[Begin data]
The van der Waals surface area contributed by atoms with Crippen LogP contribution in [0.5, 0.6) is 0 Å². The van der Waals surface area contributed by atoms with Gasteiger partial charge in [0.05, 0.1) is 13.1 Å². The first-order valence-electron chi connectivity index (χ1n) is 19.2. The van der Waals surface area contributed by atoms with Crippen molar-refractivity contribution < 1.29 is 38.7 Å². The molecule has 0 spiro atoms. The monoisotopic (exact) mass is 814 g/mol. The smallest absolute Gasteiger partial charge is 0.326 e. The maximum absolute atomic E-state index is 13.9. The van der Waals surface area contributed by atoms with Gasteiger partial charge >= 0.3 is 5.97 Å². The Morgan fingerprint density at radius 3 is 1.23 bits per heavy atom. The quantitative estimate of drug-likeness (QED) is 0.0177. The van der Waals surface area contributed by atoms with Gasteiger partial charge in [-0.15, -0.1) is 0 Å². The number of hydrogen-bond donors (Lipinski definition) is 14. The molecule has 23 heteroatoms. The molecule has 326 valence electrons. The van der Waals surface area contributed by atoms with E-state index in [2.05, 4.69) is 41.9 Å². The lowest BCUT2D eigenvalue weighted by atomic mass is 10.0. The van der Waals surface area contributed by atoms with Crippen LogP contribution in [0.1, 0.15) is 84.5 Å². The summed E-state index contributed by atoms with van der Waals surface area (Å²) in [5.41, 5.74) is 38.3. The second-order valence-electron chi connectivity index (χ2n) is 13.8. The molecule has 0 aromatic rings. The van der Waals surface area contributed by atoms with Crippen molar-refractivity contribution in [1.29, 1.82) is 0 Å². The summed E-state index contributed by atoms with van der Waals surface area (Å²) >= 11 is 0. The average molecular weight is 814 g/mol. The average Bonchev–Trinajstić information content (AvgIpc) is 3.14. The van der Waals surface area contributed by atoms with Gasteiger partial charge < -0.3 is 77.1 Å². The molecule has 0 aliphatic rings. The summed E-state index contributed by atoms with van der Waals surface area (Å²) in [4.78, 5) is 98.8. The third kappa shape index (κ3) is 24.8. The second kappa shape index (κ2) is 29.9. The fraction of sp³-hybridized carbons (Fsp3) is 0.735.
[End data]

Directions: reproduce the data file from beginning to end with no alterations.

The van der Waals surface area contributed by atoms with Crippen LogP contribution in [0.5, 0.6) is 0 Å². The van der Waals surface area contributed by atoms with Gasteiger partial charge in [0.05, 0.1) is 13.1 Å². The first-order valence-electron chi connectivity index (χ1n) is 19.2. The van der Waals surface area contributed by atoms with Crippen molar-refractivity contribution < 1.29 is 38.7 Å². The molecule has 0 spiro atoms. The monoisotopic (exact) mass is 814 g/mol. The smallest absolute Gasteiger partial charge is 0.326 e. The maximum absolute atomic E-state index is 13.9. The van der Waals surface area contributed by atoms with Gasteiger partial charge >= 0.3 is 5.97 Å². The Morgan fingerprint density at radius 3 is 1.23 bits per heavy atom. The quantitative estimate of drug-likeness (QED) is 0.0177. The van der Waals surface area contributed by atoms with Gasteiger partial charge in [-0.15, -0.1) is 0 Å². The number of hydrogen-bond donors (Lipinski definition) is 14. The molecule has 23 heteroatoms. The molecule has 326 valence electrons. The van der Waals surface area contributed by atoms with E-state index in [2.05, 4.69) is 41.9 Å². The lowest BCUT2D eigenvalue weighted by atomic mass is 10.0. The van der Waals surface area contributed by atoms with Crippen LogP contribution in [0.1, 0.15) is 84.5 Å². The summed E-state index contributed by atoms with van der Waals surface area (Å²) in [5.41, 5.74) is 38.3. The second-order valence-electron chi connectivity index (χ2n) is 13.8. The molecule has 0 aromatic rings. The van der Waals surface area contributed by atoms with Crippen molar-refractivity contribution in [1.29, 1.82) is 0 Å². The summed E-state index contributed by atoms with van der Waals surface area (Å²) >= 11 is 0. The average molecular weight is 814 g/mol. The average Bonchev–Trinajstić information content (AvgIpc) is 3.14. The van der Waals surface area contributed by atoms with Gasteiger partial charge < -0.3 is 77.1 Å². The molecule has 0 aliphatic rings. The summed E-state index contributed by atoms with van der Waals surface area (Å²) in [4.78, 5) is 98.8. The third kappa shape index (κ3) is 24.8. The second kappa shape index (κ2) is 29.9. The fraction of sp³-hybridized carbons (Fsp3) is 0.735.